And over time, I found that I liked it. Does anyone really like alcohol the first time they try it? I’m inclined to say no. It’s not really the taste you’re after; it’s the effect.

Though at the wine tasting in Frascati, I have to say, I found myself going after the taste more than I ever had bothered to before. I can’t describe it to you; I don’t know enough about wine to discuss flavors. One tasted like “red” and the other tasted like “white.” They tasted a lot better than any of the other reds or whites I’d ever had before, however — not that I have much to compare them to. An authentic Italian winery’s own homemade wine isn’t really on the same level as something out of a box at a dorm party. Maybe that’s why I’d never liked wine before; I had never had good wine.

But when in Rome, do as the Romans do, as they say. And the Romans like to drink.

That’s about it for today. Thanks for reading, and I’ll see you in the next one with more updates on my life in Europe this summer. Don’t forget to check me out on Pinterest, Instagram, Facebook, BloglovinTwitter, and Tumblr! For business inquiries, shoot me an email at lensembledujour@gmail.com!


Top: FreePeople

Skirt: Express (thrifted)

May 27, 2019 – Meander (OOTD #509)

Wandering around Rome without a plan for what to do or where to go is a great idea, in theory.

Rome is full of cool sites — the Colosseum, the Vatican, Palatino, the Spanish Steps — which are easily accessible and easily visible from within the city itself. That’s what, if you ask me, is the best part about Rome: its main attractions are right there in the city, and they’re not too far from each other. You could, with a lot of stamina, take an entire day and simply walk from site to site.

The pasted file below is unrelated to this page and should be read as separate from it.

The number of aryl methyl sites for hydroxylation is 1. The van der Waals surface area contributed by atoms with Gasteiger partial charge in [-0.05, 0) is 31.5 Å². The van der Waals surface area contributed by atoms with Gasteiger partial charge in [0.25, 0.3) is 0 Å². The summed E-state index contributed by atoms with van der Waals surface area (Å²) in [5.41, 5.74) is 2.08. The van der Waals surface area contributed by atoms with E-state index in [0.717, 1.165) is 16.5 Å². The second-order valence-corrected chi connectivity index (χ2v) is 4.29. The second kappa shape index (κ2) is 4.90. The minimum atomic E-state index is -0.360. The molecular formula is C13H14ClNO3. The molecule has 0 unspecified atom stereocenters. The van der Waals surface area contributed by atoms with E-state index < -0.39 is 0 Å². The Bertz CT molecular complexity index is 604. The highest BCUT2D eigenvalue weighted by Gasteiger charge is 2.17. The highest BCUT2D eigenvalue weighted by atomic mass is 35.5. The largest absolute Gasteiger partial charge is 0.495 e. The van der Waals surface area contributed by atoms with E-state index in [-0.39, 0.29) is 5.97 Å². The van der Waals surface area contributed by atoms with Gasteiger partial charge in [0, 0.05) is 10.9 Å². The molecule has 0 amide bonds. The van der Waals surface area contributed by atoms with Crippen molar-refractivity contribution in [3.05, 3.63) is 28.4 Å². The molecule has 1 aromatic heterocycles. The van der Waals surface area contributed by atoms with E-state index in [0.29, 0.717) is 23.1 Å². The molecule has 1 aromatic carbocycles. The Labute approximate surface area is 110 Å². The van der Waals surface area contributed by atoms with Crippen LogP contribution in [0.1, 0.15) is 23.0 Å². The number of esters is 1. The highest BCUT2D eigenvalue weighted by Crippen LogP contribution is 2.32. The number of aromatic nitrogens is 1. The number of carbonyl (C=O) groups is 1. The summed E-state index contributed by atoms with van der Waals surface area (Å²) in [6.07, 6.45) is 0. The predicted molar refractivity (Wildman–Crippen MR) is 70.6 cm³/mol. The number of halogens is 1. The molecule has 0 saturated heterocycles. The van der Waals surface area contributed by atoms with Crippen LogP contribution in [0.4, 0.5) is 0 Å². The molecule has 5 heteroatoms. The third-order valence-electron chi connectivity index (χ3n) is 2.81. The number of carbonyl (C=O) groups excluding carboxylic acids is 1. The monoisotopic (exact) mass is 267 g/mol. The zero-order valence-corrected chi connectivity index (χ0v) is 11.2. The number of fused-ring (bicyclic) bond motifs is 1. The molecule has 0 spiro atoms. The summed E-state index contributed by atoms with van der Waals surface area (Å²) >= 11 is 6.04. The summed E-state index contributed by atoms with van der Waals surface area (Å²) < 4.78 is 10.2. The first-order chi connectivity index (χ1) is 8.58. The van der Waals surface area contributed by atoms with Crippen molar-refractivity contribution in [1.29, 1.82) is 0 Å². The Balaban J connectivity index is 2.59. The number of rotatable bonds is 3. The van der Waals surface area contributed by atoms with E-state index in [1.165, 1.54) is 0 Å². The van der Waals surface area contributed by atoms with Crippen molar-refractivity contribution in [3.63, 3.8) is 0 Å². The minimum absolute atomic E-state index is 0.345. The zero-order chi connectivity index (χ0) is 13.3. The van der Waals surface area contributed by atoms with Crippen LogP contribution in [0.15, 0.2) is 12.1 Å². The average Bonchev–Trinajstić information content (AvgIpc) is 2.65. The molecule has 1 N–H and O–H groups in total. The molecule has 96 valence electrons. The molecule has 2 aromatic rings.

Here’s the worst part about Rome — if you’re not in the cool section where all the ancient ruins and tourist attractions are, it’s not a very pretty city. If you’re in one of the less attractive neighborhoods, you can walk for quite some time without seeing anything other than trash, uneven pavement, and stray cats.

When I went out for a walk on the morning of May 27, however, I didn’t know this. I didn’t think I needed a game plan or direction for walking Rome; I just thought I could start walking and I would run into the Trevi Fountain. I of course, was wrong. I didn’t see the Trevi Fountain or the Pantheon or the Roman Forum. In fact, I basically walked in the opposite direction of all of those things.

View this post on Instagram

oh no, i’m ruined

A post shared by Meilin || L'ensemble du jour (@lensembledujour) on

Here’s what I did find: a man on a motorcycle who honked at me as he went by. Muddy pavement. A homeless person yelling at an umbrella. Strips of the road where the sidewalk just…inexplicably decided to not exist anymore. And the Baths of Caracalla, which, admittedly, were cool to see from a distance, though not worth the entrance fee to get in.

So yeah, my Spidey Sense didn’t exactly lead me in the right direction. Sometimes your spontaneous, anyway-the-wind-blows type adventure goes well, and sometimes all it leads you to is a homeless man with an umbrella. You win some, and you lose some.

That’s about it for today. Thanks for reading, and I’ll see you in the next one with more updates on my life in Europe this summer. Don’t forget to check me out on Pinterest, Instagram, Facebook, BloglovinTwitter, and Tumblr! For business inquiries, shoot me an email at lensembledujour@gmail.com!


Top: Pitaya

Jeans: Hollister

 

May 26, 2019 – Days In (OOTD #508)

Even in the Eternal City, you can have a day where you just feel like going nowhere.

View this post on Instagram

greetings from the 1930s

A post shared by Meilin || L'ensemble du jour (@lensembledujour) on

Or maybe you don’t even feel like going nowhere — maybe you do feel like going out, but you can’t muster the motivation to haul yourself out of the house. Maybe the day began by feeling like going nowhere, but by late afternoon, you realized you’d made a mistake. But by then, it was late afternoon, and it wasn’t going to be worth the effort to go anywhere.

Besides, you’re in Rome by yourself. You have no friends to go anywhere with, not yet at least. The best tourist sites have admission fees and huge lines, even on a rainy day like this.

View this post on Instagram

*dean martin plays in the distance*

A post shared by Meilin || L'ensemble du jour (@lensembledujour) on